Sometimes nothing is the absolute best thing to say.
Photo courtesy of gratisography
We are a race of yakkers.
Exactly how much we talk is unclear. One oft-cited experiment puts the average at 20,000 words daily for women and 7,000 for men. A separate study of college students in 2007 reported numbers more like 16,000 for females and 15,000 for males.
Precise figures depend on a variety of factors — culture, gender and age of the speaker, context (coffee shop or library?), time of day, situation (“Is there a game on?” etc.). But we don’t need another study to tell us we talk a lot.
You say, “Not me. I’m quiet. I’m introverted.” Okay. Pick a lower daily estimate. Then crunch the numbers across an average life expectancy. When everything has been said and done (i.e., when you are done), it’s safe to assume you will have spoken hundreds of millions of words. (And that’s without factoring in all the words you write — in emails, text messages, tweets, Facebook interactions and blog posts — if you’re into those sorts of things). Hundreds of millions.
Let that sink in.
Then we have our loquacious friends who are in the Billion Word Club. As my friend Skin likes to say, “They can flap it.” I feel okay poking a little fun at them here, because they’re too busy chattering away to stop and read this post and be offended. (Actually, as a speaker and full-time writer, I’m pretty sure I’m in the BWC myself.)
No wonder we say talk is cheap. In a way, it is. But in another way talk is costly and, in certain instances, priceless. Talk is verbal nitro glycerin. The right words carefully administered can save a dying heart. The wrong words used carelessly can blow up lives.
It’s sobering and mind-boggling, isn’t it? Not just the massive number of words we use, but the myriad of ways we use — and misuse — them.
I’ve decided this business of trying to talk in positive ways is like driving a Bugatti Veyron 16.4 Super Sport. We intend to be careful, but in only about 2.4 seconds we’ve somehow gone from 0 to 60 critical or gossipy comments per hour, braking only for a quick boast, a bitter complaint, a heated argument, or to spew a few snarky comments into the Twittersphere. Blowing through caution lights and ignoring stop signs, some of us can make it all the way to cruelty or dishonesty before other folks manage to get backed-out of the driveway!
And let’s not forget verbal manipulation. Instead of using words to give, how about all the times and ways we talk in order to get something from people? I have noticed, to my chagrin, that I sometimes say a thing not primarily because it’s true or encouraging or needed — but because I want to be in someone’s good graces. I sense that what he wants to hear is.... Therefore I will say .... And maybe I will get a benefit?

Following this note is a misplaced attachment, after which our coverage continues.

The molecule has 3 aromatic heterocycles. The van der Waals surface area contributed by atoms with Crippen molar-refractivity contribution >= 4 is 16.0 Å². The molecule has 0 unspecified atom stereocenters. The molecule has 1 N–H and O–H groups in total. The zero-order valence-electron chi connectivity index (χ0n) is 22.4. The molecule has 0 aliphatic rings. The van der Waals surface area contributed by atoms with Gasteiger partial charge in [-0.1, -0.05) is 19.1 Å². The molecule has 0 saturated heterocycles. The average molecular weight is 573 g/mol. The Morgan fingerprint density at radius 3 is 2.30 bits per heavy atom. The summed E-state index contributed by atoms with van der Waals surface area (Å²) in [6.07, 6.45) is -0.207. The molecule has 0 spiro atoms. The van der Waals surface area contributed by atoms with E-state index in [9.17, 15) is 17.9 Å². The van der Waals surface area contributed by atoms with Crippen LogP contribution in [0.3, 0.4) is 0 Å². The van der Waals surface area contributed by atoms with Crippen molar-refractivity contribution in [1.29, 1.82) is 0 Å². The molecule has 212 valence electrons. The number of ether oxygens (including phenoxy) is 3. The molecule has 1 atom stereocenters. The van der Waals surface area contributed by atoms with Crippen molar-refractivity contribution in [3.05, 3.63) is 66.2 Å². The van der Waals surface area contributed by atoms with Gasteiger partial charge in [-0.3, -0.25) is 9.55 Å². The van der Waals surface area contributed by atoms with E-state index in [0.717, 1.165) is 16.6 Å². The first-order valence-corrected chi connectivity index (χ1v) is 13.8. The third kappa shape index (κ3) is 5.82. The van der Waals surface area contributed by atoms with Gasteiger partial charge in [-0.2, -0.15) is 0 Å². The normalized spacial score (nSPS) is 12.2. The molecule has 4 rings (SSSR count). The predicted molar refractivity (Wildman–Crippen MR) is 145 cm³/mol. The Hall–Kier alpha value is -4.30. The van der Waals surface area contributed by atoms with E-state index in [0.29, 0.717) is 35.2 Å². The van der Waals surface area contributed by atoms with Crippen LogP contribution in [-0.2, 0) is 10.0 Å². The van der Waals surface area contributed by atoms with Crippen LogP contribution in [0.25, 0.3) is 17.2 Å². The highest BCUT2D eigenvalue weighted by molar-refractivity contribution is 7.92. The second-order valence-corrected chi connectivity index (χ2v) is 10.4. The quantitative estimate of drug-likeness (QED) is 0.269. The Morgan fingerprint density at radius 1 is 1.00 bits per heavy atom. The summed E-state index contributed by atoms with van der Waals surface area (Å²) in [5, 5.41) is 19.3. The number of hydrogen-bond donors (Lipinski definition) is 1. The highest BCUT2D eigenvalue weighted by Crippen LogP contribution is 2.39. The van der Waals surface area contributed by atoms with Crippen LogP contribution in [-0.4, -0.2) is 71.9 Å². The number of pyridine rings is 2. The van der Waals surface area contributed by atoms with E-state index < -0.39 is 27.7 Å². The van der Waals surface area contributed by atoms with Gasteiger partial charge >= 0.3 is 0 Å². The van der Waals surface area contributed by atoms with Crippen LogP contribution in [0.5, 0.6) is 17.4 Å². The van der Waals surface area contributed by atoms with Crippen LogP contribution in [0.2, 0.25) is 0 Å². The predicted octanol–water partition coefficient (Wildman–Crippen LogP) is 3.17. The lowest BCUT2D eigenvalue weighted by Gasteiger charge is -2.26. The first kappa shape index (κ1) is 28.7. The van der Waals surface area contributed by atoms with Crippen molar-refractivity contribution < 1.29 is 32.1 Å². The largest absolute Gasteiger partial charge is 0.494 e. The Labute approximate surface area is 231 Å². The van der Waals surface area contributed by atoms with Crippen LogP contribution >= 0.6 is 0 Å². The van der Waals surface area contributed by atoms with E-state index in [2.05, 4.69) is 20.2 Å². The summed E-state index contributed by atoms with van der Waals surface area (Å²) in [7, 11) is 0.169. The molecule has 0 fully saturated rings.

This is one of the curses of being a people-pleaser. In the dysfunctional desire to be liked, you can start saying things others will like — and end up disliking yourself in the process.
Talking is meant to be an exercise in transparency and authenticity. Words are for explaining, unveiling, truth-telling. Often, however, we do what Voltaire observed: We use words to hide our real thoughts. We mislead.
Wouldn’t you agree if it’s wrong to say hurtful things that crush a person’s heart, it’s equally wrong to say deceptive things that tickle a person’s ears?
Years ago, someone shared with me the old T-H-I-N-K principle, a reminder of how important it is to check ourselves before we open our big fat yappers. It involves asking yourself five questions:
T-Is what I’m about to say timely? (Is now the best time to have this talk?)
H-Can I be honest here? (Or will I be tempted to shade the truth?)
I-Is what I’m about to say inspiring? (Will my words give hope?)
N-Are my words necessary? (Not every thought I have needs to be shared.)
K-Is what I want to say kind? (Is my attitude right? My tone loving?)
(Note to self: Not a bad list to have tattooed on the inside of one's eyelids.)
Years ago I knew a guy who babbled incessantly. Like the proverbial boy who cried “wolf!” he essentially trained people to tune him out. One day he was rattling on about something — trying to get in his daily quota of words, I suppose — when the person whose ear he was bending looked up absentmindedly and said, “I’m sorry…what?”
The guy’s response was classic, “Oh, nothing, he replied, “I just like to say stuff.”
Ha, most days that’s me. (Maybe you too?) Opinions, criticisms, complaints, juicy rumors, advice for fixing this person or solving that problem — “I just like to say stuff.”
It’s to windy “stuff-sayers” King Solomon gave this wise reminder, “Where there are many words, transgression is unavoidable. But he who restrains his lips is wise.”
Clearly, in a world of endless talk, nothing is often the best thing to say.